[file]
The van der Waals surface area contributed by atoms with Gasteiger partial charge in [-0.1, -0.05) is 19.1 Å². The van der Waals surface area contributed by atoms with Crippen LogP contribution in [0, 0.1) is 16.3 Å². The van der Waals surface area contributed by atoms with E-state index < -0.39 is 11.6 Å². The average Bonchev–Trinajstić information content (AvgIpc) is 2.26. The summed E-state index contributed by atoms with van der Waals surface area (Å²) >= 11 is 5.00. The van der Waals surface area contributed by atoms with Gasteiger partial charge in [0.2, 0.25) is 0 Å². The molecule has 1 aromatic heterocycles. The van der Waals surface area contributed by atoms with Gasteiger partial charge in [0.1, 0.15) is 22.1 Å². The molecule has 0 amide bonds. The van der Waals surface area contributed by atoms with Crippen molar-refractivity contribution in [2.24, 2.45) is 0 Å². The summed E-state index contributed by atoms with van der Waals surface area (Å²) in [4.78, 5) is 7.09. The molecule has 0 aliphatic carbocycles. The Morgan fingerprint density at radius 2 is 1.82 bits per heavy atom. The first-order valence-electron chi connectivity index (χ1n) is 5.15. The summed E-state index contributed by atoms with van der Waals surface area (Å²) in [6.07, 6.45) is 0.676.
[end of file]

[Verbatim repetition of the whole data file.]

The van der Waals surface area contributed by atoms with Gasteiger partial charge in [-0.1, -0.05) is 19.1 Å². The van der Waals surface area contributed by atoms with Crippen LogP contribution in [0, 0.1) is 16.3 Å². The van der Waals surface area contributed by atoms with E-state index < -0.39 is 11.6 Å². The average Bonchev–Trinajstić information content (AvgIpc) is 2.26. The summed E-state index contributed by atoms with van der Waals surface area (Å²) >= 11 is 5.00. The van der Waals surface area contributed by atoms with Gasteiger partial charge in [0.2, 0.25) is 0 Å². The molecule has 1 aromatic heterocycles. The van der Waals surface area contributed by atoms with Gasteiger partial charge in [0.1, 0.15) is 22.1 Å². The molecule has 0 amide bonds. The van der Waals surface area contributed by atoms with Crippen molar-refractivity contribution in [2.24, 2.45) is 0 Å². The summed E-state index contributed by atoms with van der Waals surface area (Å²) in [4.78, 5) is 7.09. The molecule has 0 aliphatic carbocycles. The Morgan fingerprint density at radius 2 is 1.82 bits per heavy atom. The first-order valence-electron chi connectivity index (χ1n) is 5.15. The summed E-state index contributed by atoms with van der Waals surface area (Å²) in [6.07, 6.45) is 0.676.